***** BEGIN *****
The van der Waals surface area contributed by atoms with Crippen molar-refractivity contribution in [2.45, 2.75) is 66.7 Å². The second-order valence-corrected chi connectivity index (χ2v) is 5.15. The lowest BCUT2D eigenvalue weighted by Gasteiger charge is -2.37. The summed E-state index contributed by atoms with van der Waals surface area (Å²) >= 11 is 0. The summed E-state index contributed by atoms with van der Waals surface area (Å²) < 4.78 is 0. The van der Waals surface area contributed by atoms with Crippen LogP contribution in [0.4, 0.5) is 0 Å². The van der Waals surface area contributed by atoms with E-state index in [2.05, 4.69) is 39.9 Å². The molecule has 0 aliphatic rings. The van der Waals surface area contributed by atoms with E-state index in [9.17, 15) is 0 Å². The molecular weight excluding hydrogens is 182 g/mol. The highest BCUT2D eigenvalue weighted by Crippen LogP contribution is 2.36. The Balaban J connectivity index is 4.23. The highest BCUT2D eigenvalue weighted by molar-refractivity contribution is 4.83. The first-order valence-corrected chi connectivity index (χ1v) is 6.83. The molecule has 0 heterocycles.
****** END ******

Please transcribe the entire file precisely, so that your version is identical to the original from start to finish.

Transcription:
The van der Waals surface area contributed by atoms with Crippen molar-refractivity contribution in [2.45, 2.75) is 66.7 Å². The second-order valence-corrected chi connectivity index (χ2v) is 5.15. The lowest BCUT2D eigenvalue weighted by Gasteiger charge is -2.37. The summed E-state index contributed by atoms with van der Waals surface area (Å²) >= 11 is 0. The summed E-state index contributed by atoms with van der Waals surface area (Å²) < 4.78 is 0. The van der Waals surface area contributed by atoms with Crippen LogP contribution in [0.4, 0.5) is 0 Å². The van der Waals surface area contributed by atoms with E-state index in [2.05, 4.69) is 39.9 Å². The molecule has 0 aliphatic rings. The van der Waals surface area contributed by atoms with E-state index in [9.17, 15) is 0 Å². The molecular weight excluding hydrogens is 182 g/mol. The highest BCUT2D eigenvalue weighted by Crippen LogP contribution is 2.36. The Balaban J connectivity index is 4.23. The highest BCUT2D eigenvalue weighted by molar-refractivity contribution is 4.83. The first-order valence-corrected chi connectivity index (χ1v) is 6.83. The molecule has 0 heterocycles.